Well would you look at that, it’s another ex-Man Utd player. Now we’re not saying United have had more luck with players going the other way – the name Tony Coton springs to mind – but at least they had properly functioning legs at the time.
Hargreaves was a great player once upon a time, but there are still big question marks over signing someone with five appearances in three years when you could get literally anyone else.
When City were owned by former Thai Prime Minister Thaksin Shinawatra and managed by Sven-Göran Eriksson, they added three unknown Thai youngsters to their reserve squad at the same time. We’re sure this was fine.
John Burridge was very old when he signed for Newcastle United in 1994, but he wasn’t done yet. He became the oldest ever Premier League player when he turned out for City at the age of 43.
To give you an idea of just how old he is, the goalkeeper made his professional debut before Pep Guardiola was born. And he played Premier League football, before carrying on for another three full years.
Anthony Cáceres is 26 years old. Luke Brattan is 28. Neither has a senior cap for Australia, the country for which both are eligible. Both players are on Manchester City’s books, and if you haven’t heard of them it’s because neither has played a minute for the club.
Far be it for us to say City signed the duo to bypass the A-League’s ban on inter-club transfer fees and allow their sister club Melbourne City to add to their squad. Especially when Sydney FC chief executive Tony Pignata has already said as much about Cáceres.
Brattan actually arrived on a free – at which point Melbourne ought to have been able to sign him directly instead of loaning him – so we’re as clueless as you on that one.
It turns out nepotism doesn’t always work as well as in the Schmeichel situation. Roberto Mancini pre-empted Labour MP Kate Osamor by handing a lucrative contract to his son, despite young Andrea not being all that good.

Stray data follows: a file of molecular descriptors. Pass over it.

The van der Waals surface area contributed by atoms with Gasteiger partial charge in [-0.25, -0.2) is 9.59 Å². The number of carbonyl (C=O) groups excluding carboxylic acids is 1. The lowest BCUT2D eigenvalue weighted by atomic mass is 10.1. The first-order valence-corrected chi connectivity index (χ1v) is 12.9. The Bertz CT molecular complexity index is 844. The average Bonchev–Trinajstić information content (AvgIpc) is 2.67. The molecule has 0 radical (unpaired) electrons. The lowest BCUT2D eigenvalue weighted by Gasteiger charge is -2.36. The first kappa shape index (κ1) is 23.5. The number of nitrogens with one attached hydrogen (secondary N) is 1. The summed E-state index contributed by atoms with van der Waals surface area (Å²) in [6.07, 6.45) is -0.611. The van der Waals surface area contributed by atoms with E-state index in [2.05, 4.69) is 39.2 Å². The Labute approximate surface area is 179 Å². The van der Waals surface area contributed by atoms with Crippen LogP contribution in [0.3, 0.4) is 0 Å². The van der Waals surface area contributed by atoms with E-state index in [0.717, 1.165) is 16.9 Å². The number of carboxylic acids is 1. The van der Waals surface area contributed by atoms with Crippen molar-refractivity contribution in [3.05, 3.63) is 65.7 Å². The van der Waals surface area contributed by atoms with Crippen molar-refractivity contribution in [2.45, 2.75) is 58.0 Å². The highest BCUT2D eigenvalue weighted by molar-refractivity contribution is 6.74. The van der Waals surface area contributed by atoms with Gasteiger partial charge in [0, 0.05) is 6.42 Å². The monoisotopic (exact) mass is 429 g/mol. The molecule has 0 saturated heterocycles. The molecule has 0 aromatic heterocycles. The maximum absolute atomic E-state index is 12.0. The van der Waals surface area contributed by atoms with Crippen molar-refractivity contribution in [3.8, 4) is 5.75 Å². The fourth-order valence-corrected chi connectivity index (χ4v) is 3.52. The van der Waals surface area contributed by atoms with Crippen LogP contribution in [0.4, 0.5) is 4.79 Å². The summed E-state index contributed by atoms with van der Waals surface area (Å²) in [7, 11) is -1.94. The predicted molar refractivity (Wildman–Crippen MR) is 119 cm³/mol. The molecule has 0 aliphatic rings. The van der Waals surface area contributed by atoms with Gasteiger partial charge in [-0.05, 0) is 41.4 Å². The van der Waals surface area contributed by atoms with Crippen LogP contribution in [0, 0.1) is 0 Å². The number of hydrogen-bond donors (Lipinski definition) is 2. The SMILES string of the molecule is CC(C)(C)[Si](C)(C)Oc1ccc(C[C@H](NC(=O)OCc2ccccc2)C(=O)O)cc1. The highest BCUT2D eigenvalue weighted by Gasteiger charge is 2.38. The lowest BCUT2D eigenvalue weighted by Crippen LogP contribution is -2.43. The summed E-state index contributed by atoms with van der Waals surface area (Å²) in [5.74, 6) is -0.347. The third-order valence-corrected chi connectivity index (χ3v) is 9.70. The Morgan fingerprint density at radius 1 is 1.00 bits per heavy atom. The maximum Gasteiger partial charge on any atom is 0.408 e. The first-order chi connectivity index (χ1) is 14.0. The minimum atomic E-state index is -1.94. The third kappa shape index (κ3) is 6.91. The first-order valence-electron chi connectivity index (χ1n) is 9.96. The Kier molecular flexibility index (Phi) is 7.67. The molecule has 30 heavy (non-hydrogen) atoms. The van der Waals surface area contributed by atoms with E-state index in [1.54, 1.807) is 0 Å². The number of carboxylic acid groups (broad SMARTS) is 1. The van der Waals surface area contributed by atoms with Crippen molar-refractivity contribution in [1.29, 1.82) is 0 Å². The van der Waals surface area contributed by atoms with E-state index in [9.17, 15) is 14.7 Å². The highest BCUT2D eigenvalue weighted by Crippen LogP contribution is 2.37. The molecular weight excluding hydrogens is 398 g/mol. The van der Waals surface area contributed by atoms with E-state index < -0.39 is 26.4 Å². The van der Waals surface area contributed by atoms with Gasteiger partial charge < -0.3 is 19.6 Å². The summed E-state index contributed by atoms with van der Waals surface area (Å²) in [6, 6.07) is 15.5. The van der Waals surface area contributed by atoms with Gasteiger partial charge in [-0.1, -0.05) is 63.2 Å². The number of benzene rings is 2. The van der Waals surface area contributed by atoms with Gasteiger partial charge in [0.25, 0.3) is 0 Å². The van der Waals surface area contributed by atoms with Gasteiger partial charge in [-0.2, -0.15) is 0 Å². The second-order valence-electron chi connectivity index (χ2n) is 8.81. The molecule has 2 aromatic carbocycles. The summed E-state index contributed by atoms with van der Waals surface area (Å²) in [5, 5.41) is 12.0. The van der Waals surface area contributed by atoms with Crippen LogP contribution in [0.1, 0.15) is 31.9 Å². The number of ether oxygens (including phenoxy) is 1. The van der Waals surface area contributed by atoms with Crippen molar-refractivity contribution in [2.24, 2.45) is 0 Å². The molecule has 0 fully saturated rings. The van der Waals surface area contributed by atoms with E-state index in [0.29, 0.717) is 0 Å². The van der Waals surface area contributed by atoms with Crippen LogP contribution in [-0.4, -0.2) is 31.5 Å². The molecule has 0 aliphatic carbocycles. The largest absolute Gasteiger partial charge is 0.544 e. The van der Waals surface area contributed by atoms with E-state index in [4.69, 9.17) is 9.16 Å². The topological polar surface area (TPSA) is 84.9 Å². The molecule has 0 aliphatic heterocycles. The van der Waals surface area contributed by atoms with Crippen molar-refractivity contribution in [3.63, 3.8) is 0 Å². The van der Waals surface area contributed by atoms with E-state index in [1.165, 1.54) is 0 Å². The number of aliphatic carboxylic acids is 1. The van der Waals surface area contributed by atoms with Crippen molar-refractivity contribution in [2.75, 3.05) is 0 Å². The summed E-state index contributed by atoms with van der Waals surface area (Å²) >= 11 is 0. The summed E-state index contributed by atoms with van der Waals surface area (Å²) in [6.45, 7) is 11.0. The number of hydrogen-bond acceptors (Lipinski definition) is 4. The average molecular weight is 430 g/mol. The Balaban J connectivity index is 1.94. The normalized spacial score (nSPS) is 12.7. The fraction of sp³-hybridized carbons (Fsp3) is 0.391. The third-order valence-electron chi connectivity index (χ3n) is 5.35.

This ultimately left the manager in the uncomfortable situation of needing to tell his own flesh and blood to move on when his contract expired in 2012.
Considering how much City struggled in their title defence, we’re starting to wonder whether Mancini Jr was a lucky charm who should have stuck around. Obviously he never played a minute for the first team.
Football’s equivalent of buying your mate’s old Nokia 3210 because you know he could use the help, 27-year-old American midfielder Diskerud joined City from their sister club in New York, from where he had spent a couple of years out on loan in Sweden.
Nothing to see here.
Rulli, fresh from playing in goal for Argentina at the 2016 Olympics, joined City for £4million. He had spent the previous season at Real Sociedad, on loan from Deportivo Maldonado, a Uruguayan second division club who were the subjects of a curious Guardian article about third-party ownership later that year.
So, did City play the goalkeeper, like West Ham did with fellow Maldonado alumnus Jonathan Calleri? Why do that when they could loan him back to Real Sociedad, and then sell him to the Spanish club in January?
The weirdest part of it all? This all happened at a time when City’s other keepers, Claudio Bravo and Willy Caballero, were hardly setting the world alight.
Why not just use the arguably better keeper who you’re pretending doesn’t exist? Ah, we’re sure they had their reasons.
By Tom Victor